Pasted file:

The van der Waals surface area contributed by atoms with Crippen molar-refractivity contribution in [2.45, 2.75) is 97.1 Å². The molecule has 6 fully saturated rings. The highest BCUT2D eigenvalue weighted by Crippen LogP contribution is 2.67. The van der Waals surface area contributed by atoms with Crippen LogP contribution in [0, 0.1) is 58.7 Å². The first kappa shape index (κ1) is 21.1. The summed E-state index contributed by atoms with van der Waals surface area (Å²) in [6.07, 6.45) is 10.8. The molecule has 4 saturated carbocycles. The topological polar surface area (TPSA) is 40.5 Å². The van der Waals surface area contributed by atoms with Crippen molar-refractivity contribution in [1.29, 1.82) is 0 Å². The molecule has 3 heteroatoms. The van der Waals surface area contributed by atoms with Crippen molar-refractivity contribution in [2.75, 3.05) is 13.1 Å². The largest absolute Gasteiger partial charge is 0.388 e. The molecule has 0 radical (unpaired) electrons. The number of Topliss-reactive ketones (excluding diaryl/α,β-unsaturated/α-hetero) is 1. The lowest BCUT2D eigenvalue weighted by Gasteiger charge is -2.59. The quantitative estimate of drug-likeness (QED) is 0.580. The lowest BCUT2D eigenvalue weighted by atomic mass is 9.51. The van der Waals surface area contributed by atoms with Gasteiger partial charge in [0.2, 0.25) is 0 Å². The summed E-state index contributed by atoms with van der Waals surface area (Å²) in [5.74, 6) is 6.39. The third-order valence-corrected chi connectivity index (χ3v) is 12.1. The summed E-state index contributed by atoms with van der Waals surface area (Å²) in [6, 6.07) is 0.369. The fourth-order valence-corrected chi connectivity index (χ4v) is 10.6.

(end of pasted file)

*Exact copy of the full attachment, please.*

The van der Waals surface area contributed by atoms with Crippen molar-refractivity contribution in [2.45, 2.75) is 97.1 Å². The molecule has 6 fully saturated rings. The highest BCUT2D eigenvalue weighted by Crippen LogP contribution is 2.67. The van der Waals surface area contributed by atoms with Crippen LogP contribution in [0, 0.1) is 58.7 Å². The first kappa shape index (κ1) is 21.1. The summed E-state index contributed by atoms with van der Waals surface area (Å²) in [6.07, 6.45) is 10.8. The molecule has 4 saturated carbocycles. The topological polar surface area (TPSA) is 40.5 Å². The van der Waals surface area contributed by atoms with Crippen molar-refractivity contribution in [1.29, 1.82) is 0 Å². The molecule has 3 heteroatoms. The van der Waals surface area contributed by atoms with Crippen molar-refractivity contribution in [2.75, 3.05) is 13.1 Å². The largest absolute Gasteiger partial charge is 0.388 e. The molecule has 0 radical (unpaired) electrons. The number of Topliss-reactive ketones (excluding diaryl/α,β-unsaturated/α-hetero) is 1. The lowest BCUT2D eigenvalue weighted by Gasteiger charge is -2.59. The quantitative estimate of drug-likeness (QED) is 0.580. The lowest BCUT2D eigenvalue weighted by atomic mass is 9.51. The van der Waals surface area contributed by atoms with Gasteiger partial charge in [0.2, 0.25) is 0 Å². The summed E-state index contributed by atoms with van der Waals surface area (Å²) in [5.74, 6) is 6.39. The third-order valence-corrected chi connectivity index (χ3v) is 12.1. The summed E-state index contributed by atoms with van der Waals surface area (Å²) in [6, 6.07) is 0.369. The fourth-order valence-corrected chi connectivity index (χ4v) is 10.6.